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Trusts

Trusts can be used as a way of protecting your assets until the beneficiary is old enough to look after the money themselves.

A trust means that you assign responsibility of the finances over to a trustee. This can be quite a demanding role and you should know what’s involved before agreeing to become a trustee.

Trustees have various duties and powers which are given to them either by the general law, the Trust deed (or Will) or a combination of both. It is essential that a Trustee understands the duties imposed on him and the powers available.
If there is more than one Trustee they must act unanimously. Loosely:-
"Duties" are obligations imposed on Trustees instructing them to do certain things. "Powers" are permissions, allowing the Trustees to do certain things.

It is essential to consult the Trust Deed (or Will) itself to see what the powers and duties of a particular trust will be.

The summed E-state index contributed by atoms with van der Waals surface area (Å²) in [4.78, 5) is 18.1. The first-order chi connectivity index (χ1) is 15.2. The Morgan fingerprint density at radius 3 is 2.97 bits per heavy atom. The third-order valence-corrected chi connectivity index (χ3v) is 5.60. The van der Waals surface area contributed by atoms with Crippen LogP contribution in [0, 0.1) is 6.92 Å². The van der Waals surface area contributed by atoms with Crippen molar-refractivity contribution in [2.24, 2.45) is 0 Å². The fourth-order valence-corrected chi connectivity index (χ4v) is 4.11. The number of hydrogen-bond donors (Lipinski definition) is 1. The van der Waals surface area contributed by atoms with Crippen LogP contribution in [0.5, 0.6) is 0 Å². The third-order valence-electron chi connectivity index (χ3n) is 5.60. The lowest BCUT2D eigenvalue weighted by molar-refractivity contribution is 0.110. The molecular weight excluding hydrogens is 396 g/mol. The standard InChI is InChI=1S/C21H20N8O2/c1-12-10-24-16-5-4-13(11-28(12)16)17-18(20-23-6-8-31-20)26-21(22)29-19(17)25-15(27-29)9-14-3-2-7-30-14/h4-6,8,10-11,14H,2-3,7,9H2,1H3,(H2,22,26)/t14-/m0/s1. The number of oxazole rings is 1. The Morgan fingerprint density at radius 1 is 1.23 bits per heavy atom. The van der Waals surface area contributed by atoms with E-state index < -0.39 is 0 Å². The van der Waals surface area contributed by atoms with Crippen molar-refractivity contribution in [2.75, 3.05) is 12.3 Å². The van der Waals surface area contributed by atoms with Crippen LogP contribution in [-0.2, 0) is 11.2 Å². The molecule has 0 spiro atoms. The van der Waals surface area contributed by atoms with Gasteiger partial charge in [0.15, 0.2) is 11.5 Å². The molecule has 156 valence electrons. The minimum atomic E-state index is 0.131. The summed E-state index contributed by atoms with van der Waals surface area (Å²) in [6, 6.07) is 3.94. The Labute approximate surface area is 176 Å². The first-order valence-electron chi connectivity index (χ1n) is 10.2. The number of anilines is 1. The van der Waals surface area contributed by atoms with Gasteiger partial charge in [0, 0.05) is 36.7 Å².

Trustees manage Trust Funds on behalf of the Settlor (the person who sets up the Trust), for the benefit of the Beneficiaries. The Trustees must make sure that their actions are in the best interests of all the Beneficiaries. The Beneficiaries have the power to make sure the Trustees are doing so and they may take legal action against the Trustees if they act outside the terms of the Trust.

All Trustees must be over 18 and mentally capable. They should ideally also have a sound financial history. It is possible for a Beneficiary to also be a Trustee but this can give rise to a conflict of interest. There is no limit to the number of Trustees a particular Trust can have (with the exception of land, where there cannot be more than 4 trustees), but it is strongly advised that there be at least 2. It is possible for a Trustee to retire but the other Trustee(s) must agree to this. It is not possible for you to retire if you are the only Trustee unless someone else is appointed to act in your place. Trustees should also remember that even after retiring they can still be held responsible for their actions before retirement.

There are some circumstances in which a Trustee can be removed against their Will, for example if they are made bankrupt or remain outside the UK for more than 12 months or refuse to carry out their duties.

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Sarah  Nadin
Sarah Nadin
Head of Wills & Probate
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